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display from dynamic normal force array with 1 gram weight
While many interesting tactile sensors have been developed over the past 30 years, the focus of the work in BDML is on:
- large arrays for a sensate skin for mobile robots - Challenges include making a robust, flexible and economical array with the ability to address many sensing elements so that robots can become aware of contacts, intentional or accidental, anywhere on their surfaces.
- small arrays for dynamic tactile sensing in manipulation - Challenges include combining normal and shear sensing, in a compact package that can provide dynamic signals for slip detection, etc. The sensors can be applied to under-actuated hands or to the feet of small mobile robots. Other work focuses on bio-inspired signal processing methods to classify contact events.
This work is in collaboration with Robotics Drilling Systems, AS of Norway. The project is focused on creating a robust method to sense slip events and classify slip interfaces in a large automated robotic drilling system.
Small arrays for dynamic tactile sensing in manipulation present many challenges, including simultaneously measuring shear and normal forces in a compact package that can provide dynamic signals. In particular, very few tactile sensors have the combination of capabilities necessary to accomplish ground force sensing for small legged robots.
Shear and normal force information would be valuable in robotics, enabling small robot locomotion optimization, providing useful tactile feedback regarding motion on various terrains, or applied to under-actuated hands.
Slip Interface Classification through Tactile Signal Coherence.
- Imagine turning a key in a lock. It is trivial for humans to determine whether the key slips in the lock (the environment) or slips out of one’s grasp (the hand)
- Similarly, during robotic manipulation, grasped objects may slip relative either to the hand or the environment with quite different consequences
- Clever signal processing for tactile sensor arrays can be used to distinguish these two events
- Draws upon bio-inspired signal coherence and coincidence ideas
- Measures whether a group of signals samples a single input or a group of incoherent inputs ** Methods developed are able to classify slip interfaces
- Uses a linear system model of the environment, held object, and tactile sensor array of n sensors
- Results indicate that coherence based measures can be used to classify slip type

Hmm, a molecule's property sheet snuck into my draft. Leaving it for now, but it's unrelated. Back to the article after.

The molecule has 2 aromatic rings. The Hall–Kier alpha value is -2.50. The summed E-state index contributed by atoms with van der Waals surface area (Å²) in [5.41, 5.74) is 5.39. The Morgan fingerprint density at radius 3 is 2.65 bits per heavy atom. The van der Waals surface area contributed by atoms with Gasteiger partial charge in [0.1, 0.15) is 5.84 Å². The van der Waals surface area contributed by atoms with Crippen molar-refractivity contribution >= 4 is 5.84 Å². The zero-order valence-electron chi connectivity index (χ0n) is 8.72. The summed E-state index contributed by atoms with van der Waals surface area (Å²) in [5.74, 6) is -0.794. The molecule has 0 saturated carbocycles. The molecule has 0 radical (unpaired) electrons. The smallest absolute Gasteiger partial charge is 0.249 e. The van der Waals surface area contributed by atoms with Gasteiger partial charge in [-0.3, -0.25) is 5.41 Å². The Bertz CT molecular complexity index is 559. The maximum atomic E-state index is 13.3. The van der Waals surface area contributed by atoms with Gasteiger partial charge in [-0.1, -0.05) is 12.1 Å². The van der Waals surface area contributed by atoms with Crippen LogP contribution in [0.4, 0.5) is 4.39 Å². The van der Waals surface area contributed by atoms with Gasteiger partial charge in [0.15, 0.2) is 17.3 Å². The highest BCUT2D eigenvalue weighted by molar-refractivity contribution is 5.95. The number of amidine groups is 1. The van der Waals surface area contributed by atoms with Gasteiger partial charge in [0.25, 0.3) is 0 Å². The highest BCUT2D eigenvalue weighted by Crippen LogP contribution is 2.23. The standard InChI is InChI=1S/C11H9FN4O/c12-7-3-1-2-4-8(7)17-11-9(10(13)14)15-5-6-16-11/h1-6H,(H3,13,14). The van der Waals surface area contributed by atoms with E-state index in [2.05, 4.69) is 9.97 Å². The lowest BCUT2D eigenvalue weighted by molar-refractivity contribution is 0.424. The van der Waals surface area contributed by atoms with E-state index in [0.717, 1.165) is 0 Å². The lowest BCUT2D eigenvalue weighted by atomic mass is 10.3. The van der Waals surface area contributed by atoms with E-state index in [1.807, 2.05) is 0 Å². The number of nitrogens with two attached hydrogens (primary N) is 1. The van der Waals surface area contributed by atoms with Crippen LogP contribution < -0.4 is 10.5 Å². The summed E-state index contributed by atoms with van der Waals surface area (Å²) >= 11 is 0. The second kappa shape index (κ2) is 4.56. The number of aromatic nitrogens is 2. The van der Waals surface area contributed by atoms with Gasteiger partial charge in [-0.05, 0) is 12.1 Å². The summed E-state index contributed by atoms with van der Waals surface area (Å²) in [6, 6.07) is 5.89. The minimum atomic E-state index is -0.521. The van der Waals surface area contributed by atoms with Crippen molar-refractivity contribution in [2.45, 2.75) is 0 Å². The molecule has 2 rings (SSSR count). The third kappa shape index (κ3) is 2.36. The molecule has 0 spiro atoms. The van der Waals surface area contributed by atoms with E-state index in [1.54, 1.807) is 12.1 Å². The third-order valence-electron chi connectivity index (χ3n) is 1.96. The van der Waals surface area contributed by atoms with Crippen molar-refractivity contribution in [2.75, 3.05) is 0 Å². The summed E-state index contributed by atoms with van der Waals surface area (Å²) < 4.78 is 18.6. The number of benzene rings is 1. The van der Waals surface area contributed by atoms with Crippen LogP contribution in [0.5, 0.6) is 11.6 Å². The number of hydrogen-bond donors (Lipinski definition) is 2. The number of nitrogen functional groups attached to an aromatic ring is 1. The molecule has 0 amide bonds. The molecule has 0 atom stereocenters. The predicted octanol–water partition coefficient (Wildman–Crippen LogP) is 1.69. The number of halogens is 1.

|Tactile array sensor with 8 embedded PVDF strips.||Sensor package profile.||Texture boards tested.|
Biologically inspired tactile classification of object-hand and object-world interactions.
- During robotic manipulation, a grasped object may slip relative to either the hand or the environment, with very different consequences
- In humans these events excite the mechanoreceptors differently, allowing event identification and response
- Tactile sensor suite presented
- can produce an array of dynamic signals over a wide range of frequencies
- bio-inspired design criteria combine sensor signals to compare taxel stimuli individiually and as a group
- investigates combinations of sensors and frequency ranges that make it possible to distinguish object/hand slippage from object/world slippage
- tested for a variety of textures and conditions
- Using the ratio of power in individual versus group signals, discrimination between object/hand and object/world slips with ~84% accuracy over all trials was possible
- Method is insensitive to the center and width of the frequency band used
- Does not require precise accounting of taxels in contact
|Robotiq Adaptive Gripper with added tactile sensors.||Adaptive gripper with sensor suite installed (a). Closeups show (b) texture and (c) taxels.||Regions encompassing 85% of classifier values for each slip type.|
1/3/2013 things to add:
- a link to the large array sensor we did with Meka for Georgia Tech. (large array sensor for human-safe robotics)
- the ARM-H sensors
We are developing several variations on tactile sensors that take advantage of new chips that have become available for the smartphone industry. These devices simplify the task of monitoring changes in capacitance, providing shielding, and communicating results on a standard bus to minimize wiring. Some recent developments include:
Suction pressure measurement for proximity sensing
- Given that we have used suction on the fingers, we could put a pressure transducer on the suction line. This would not even have to be very close to the orifice. What kind of pressure transducer? Looking for something small and robust. Maybe from automotive industry?
- A barometric pressure chip modified for the Takktile sensor: http://www.takktile.com/ -- they filled it with soft silicone rubber
- Otherwise just Google "miniature pressure sensor" and we should find some things. Easiest quick test might be with a T fitting on the line.
- Example: http://www.omega.com/googlebase/product.html?pn=PXCPC-004WCDV&gclid=COGI0IO55LkCFSU6QgodPjQAlA -- this one would need to be filled with silicone grease or something like that for protection from water.
- Another, example, perhaps more suited to the environment: http://www.meas-spec.com/product/Pressure/EPL.aspx
- Could also see what pressure transducer they use for the BioTac tactile sensor (actually, the entire BioTac sensor would be relatively OK under water because it has no air spaces). Barrett knows these people.
See the PVDF examples above on this page
We could adapt the design from the Sandia hand. We have the circuit design courtesy of Kurt Salisbury.